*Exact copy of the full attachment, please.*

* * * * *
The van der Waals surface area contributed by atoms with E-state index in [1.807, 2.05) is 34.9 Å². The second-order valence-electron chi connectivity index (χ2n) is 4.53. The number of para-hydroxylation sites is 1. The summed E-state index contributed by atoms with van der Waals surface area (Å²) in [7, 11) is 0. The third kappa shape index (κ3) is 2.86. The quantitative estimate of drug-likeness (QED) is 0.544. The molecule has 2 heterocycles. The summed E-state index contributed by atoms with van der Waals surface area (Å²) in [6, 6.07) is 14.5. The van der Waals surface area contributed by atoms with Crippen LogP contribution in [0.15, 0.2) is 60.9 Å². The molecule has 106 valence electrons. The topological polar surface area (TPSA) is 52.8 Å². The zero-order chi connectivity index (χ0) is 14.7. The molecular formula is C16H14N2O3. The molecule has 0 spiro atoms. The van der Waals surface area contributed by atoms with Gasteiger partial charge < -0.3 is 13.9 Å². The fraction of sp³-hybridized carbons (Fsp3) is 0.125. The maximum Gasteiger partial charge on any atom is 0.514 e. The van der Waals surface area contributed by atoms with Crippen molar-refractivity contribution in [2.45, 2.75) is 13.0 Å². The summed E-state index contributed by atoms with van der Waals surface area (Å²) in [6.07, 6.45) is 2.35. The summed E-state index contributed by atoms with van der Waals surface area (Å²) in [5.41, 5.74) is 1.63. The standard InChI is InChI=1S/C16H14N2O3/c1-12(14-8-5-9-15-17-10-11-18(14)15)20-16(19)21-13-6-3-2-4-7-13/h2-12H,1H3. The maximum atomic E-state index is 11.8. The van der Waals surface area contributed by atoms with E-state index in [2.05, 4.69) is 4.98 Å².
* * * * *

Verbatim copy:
The van der Waals surface area contributed by atoms with E-state index in [1.807, 2.05) is 34.9 Å². The second-order valence-electron chi connectivity index (χ2n) is 4.53. The number of para-hydroxylation sites is 1. The summed E-state index contributed by atoms with van der Waals surface area (Å²) in [7, 11) is 0. The third kappa shape index (κ3) is 2.86. The quantitative estimate of drug-likeness (QED) is 0.544. The molecule has 2 heterocycles. The summed E-state index contributed by atoms with van der Waals surface area (Å²) in [6, 6.07) is 14.5. The van der Waals surface area contributed by atoms with Crippen LogP contribution in [0.15, 0.2) is 60.9 Å². The molecule has 106 valence electrons. The topological polar surface area (TPSA) is 52.8 Å². The zero-order chi connectivity index (χ0) is 14.7. The molecular formula is C16H14N2O3. The molecule has 0 spiro atoms. The van der Waals surface area contributed by atoms with Gasteiger partial charge < -0.3 is 13.9 Å². The fraction of sp³-hybridized carbons (Fsp3) is 0.125. The maximum Gasteiger partial charge on any atom is 0.514 e. The van der Waals surface area contributed by atoms with Crippen molar-refractivity contribution in [2.45, 2.75) is 13.0 Å². The summed E-state index contributed by atoms with van der Waals surface area (Å²) in [6.07, 6.45) is 2.35. The summed E-state index contributed by atoms with van der Waals surface area (Å²) in [5.41, 5.74) is 1.63. The standard InChI is InChI=1S/C16H14N2O3/c1-12(14-8-5-9-15-17-10-11-18(14)15)20-16(19)21-13-6-3-2-4-7-13/h2-12H,1H3. The maximum atomic E-state index is 11.8. The van der Waals surface area contributed by atoms with E-state index in [2.05, 4.69) is 4.98 Å².